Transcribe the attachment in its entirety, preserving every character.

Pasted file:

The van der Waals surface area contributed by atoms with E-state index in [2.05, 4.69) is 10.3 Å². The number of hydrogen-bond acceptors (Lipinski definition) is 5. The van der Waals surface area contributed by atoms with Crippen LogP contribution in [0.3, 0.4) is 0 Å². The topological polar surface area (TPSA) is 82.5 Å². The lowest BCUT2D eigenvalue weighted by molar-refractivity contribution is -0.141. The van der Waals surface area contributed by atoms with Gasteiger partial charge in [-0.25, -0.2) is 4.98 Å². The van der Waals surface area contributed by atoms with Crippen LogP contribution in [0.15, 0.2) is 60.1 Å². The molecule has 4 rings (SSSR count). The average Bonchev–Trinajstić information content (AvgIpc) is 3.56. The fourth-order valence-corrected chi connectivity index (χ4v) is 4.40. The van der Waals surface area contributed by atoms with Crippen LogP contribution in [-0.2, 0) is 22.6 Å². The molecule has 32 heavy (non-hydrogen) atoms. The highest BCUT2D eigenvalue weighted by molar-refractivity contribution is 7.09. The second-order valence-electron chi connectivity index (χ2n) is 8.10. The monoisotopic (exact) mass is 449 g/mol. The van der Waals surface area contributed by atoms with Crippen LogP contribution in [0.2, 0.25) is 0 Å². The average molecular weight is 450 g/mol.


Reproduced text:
The van der Waals surface area contributed by atoms with E-state index in [2.05, 4.69) is 10.3 Å². The number of hydrogen-bond acceptors (Lipinski definition) is 5. The van der Waals surface area contributed by atoms with Crippen LogP contribution in [0.3, 0.4) is 0 Å². The topological polar surface area (TPSA) is 82.5 Å². The lowest BCUT2D eigenvalue weighted by molar-refractivity contribution is -0.141. The van der Waals surface area contributed by atoms with Gasteiger partial charge in [-0.25, -0.2) is 4.98 Å². The van der Waals surface area contributed by atoms with Crippen LogP contribution in [0.15, 0.2) is 60.1 Å². The molecule has 4 rings (SSSR count). The average Bonchev–Trinajstić information content (AvgIpc) is 3.56. The fourth-order valence-corrected chi connectivity index (χ4v) is 4.40. The van der Waals surface area contributed by atoms with Crippen LogP contribution in [-0.2, 0) is 22.6 Å². The molecule has 32 heavy (non-hydrogen) atoms. The highest BCUT2D eigenvalue weighted by molar-refractivity contribution is 7.09. The second-order valence-electron chi connectivity index (χ2n) is 8.10. The monoisotopic (exact) mass is 449 g/mol. The van der Waals surface area contributed by atoms with Crippen LogP contribution in [0.2, 0.25) is 0 Å². The average molecular weight is 450 g/mol.